Culp notably appeared in a recurring role as "Archie Whitman", the depression-era father of Jon Hamm's "Don Draper" in the critically acclaimed AMC series Mad Men (2007).
Joseph Culp directed the short film "Traces" (2011) which held premieres at Nordkapp Film Festival in Norway, Palm Springs International ShortFest, Tucson Film & Music Festival, and Hollywood Film festival.
In addition to working in film and television, Joseph Culp has continued a commitment to the theater. In 2004, he starred in the New York stage premiere of "Foul Shots", by Raymond J. Barry and Barry's "Awake in a World That Encourages Sleep" (2011-2012) in both New York and Los Angeles. Theatre credits include "Summer and Smoke", directed by the late Kenneth MacMillan; opposite Ron Leibman in "Children of Darkness" at The Actor's Studio, and "A Wilder Evening - Six Short Works by Thornton Wilder", which he produced and directed and performed. He received a Drama Logue award for his performance as a rebel Irish coal miner in Jason Miller's "Nobody Hears a Broken Drum" in Los Angeles. Joseph Culp is the founder of the Los Angeles-based "Walking Theatre Group/Workshop" (since 1992) where he performs as an actor, writer and director as well as conducting ongoing research in the training and practice of the "Walking-In-Your-Shoes" transpersonal technique and its use in creative process. He co-founded the Walking-In-Your-Shoes body/mind technique WIYS, which combines aspects of intuitive movement and spontaneous empathy. The workshop is open to the public and supports theater and film artists developing new material. The script for the 9/11 feature, "The Reflecting Pool", was developed in the workshop. Joseph acted and directed his own adaptations of two short stories by Franz Kafka, "The Judgment" and "In the Penal Colony", which he performed with the Walking Theatre Group. He directed an evening with the Walking Theatre Group - "Welcome to the Great Beyond", where the audience participated in a public demonstration and exploration of the "Walking-In-Your-Shoes" transpersonal process. Joseph also directed group shows of new work from the Walking Theatre Workshop, "Reclamation (series 1-5)". "Winter Walks" and "Food for Thought". His original musical-play "The Hound (An American Poem)" about a spiritual journey on the Greyhound Bus was developed with the Walking Theatre Group at the Electric Lodge in Venice, CA. He is working on a book about the "Walking" technique for use in related workshops and groups. He is married to Lauren Culp and has two children, Jackson Culp and Sedona Culp.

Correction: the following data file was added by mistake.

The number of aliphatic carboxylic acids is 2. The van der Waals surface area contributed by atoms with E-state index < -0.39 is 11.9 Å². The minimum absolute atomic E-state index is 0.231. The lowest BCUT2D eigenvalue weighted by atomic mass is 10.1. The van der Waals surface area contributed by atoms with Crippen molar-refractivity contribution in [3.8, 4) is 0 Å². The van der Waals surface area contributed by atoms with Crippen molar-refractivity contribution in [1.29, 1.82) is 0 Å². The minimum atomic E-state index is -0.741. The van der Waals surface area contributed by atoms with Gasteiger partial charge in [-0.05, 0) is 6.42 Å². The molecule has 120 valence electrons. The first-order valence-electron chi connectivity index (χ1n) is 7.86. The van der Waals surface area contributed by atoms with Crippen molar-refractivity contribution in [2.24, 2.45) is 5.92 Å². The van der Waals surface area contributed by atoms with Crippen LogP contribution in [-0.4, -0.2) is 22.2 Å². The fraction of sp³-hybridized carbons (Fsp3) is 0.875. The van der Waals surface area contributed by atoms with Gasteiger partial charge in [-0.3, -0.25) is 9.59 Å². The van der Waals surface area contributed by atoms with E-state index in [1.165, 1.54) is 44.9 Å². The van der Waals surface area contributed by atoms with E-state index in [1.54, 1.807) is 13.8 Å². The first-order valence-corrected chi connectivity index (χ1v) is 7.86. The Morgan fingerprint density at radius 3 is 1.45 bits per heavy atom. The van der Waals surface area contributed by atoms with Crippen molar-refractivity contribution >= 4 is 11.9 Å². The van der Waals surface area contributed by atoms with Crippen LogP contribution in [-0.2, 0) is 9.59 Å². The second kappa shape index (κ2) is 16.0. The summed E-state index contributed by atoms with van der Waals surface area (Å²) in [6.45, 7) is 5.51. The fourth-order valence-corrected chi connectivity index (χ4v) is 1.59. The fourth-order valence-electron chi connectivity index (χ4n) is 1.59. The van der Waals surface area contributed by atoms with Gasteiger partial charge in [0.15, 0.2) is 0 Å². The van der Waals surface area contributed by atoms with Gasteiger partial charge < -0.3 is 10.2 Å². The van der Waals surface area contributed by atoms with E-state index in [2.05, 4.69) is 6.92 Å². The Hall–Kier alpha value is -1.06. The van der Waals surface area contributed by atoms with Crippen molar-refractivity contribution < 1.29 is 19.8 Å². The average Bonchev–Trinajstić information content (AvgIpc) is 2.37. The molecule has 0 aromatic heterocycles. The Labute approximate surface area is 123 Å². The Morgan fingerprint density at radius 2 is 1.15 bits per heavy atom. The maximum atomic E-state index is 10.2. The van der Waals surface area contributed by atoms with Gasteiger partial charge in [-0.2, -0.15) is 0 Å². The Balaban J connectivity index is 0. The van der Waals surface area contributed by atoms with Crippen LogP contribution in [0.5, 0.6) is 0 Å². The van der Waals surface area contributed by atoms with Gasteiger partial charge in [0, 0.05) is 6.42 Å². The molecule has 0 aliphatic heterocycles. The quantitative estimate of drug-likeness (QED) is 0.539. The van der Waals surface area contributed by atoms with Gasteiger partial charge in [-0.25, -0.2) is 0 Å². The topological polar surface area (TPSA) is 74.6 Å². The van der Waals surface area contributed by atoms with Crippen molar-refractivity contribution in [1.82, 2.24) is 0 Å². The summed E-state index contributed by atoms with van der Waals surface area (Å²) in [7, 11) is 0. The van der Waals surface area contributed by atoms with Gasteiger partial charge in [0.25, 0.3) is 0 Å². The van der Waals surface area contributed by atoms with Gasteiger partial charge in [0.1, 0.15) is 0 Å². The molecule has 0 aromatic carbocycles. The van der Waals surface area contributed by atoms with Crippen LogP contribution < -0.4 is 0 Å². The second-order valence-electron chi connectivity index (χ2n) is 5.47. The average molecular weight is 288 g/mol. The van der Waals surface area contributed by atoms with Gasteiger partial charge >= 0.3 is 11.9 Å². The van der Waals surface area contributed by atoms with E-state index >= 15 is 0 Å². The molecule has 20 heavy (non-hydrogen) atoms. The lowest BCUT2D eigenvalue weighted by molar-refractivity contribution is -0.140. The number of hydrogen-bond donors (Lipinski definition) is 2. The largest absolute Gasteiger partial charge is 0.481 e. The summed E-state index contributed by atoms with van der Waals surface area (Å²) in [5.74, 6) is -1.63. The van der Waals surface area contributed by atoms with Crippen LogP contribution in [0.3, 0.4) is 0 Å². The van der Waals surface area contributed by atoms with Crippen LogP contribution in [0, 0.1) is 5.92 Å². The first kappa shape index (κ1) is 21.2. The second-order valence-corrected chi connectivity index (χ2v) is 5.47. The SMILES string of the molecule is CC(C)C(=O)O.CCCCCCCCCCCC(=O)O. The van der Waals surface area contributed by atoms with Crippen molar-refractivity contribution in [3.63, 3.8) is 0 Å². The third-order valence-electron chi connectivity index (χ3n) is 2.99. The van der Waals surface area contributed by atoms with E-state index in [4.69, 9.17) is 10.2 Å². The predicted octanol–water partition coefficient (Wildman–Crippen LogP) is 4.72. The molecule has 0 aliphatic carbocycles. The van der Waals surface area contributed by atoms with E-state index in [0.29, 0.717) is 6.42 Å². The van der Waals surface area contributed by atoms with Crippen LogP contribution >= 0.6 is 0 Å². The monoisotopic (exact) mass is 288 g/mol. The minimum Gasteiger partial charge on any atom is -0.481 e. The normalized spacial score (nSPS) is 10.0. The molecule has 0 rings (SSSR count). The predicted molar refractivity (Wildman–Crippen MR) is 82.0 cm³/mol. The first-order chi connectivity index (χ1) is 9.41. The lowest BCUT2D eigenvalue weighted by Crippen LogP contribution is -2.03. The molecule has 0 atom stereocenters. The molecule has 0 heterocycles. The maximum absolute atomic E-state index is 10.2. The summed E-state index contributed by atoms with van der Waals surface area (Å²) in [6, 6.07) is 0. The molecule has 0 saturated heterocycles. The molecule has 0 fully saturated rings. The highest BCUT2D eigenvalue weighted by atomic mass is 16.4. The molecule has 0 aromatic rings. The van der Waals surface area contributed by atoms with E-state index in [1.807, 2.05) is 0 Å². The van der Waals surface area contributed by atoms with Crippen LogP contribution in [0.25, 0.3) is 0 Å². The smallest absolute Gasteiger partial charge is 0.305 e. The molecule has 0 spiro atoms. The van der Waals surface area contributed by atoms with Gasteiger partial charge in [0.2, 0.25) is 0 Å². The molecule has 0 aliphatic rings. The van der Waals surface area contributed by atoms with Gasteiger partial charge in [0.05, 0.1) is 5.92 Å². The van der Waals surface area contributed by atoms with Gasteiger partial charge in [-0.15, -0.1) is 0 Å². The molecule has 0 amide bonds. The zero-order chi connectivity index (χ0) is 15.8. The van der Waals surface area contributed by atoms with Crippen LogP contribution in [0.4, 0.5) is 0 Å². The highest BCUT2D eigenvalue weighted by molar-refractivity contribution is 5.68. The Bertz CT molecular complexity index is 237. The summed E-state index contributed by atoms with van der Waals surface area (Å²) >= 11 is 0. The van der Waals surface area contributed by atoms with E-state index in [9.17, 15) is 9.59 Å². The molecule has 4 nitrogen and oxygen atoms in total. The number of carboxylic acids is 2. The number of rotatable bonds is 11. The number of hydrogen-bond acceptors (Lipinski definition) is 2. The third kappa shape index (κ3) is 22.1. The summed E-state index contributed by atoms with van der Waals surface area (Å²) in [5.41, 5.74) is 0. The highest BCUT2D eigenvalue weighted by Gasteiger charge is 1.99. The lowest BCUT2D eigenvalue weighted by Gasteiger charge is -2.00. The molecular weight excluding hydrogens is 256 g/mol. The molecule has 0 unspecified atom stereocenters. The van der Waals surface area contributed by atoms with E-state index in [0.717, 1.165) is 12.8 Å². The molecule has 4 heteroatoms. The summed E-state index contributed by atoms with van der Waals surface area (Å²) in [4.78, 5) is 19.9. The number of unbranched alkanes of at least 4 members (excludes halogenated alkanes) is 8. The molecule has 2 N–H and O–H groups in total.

- IMDb Mini Biography By: Anonymous
|Lauren Culp||(? - present) ( 2 children)|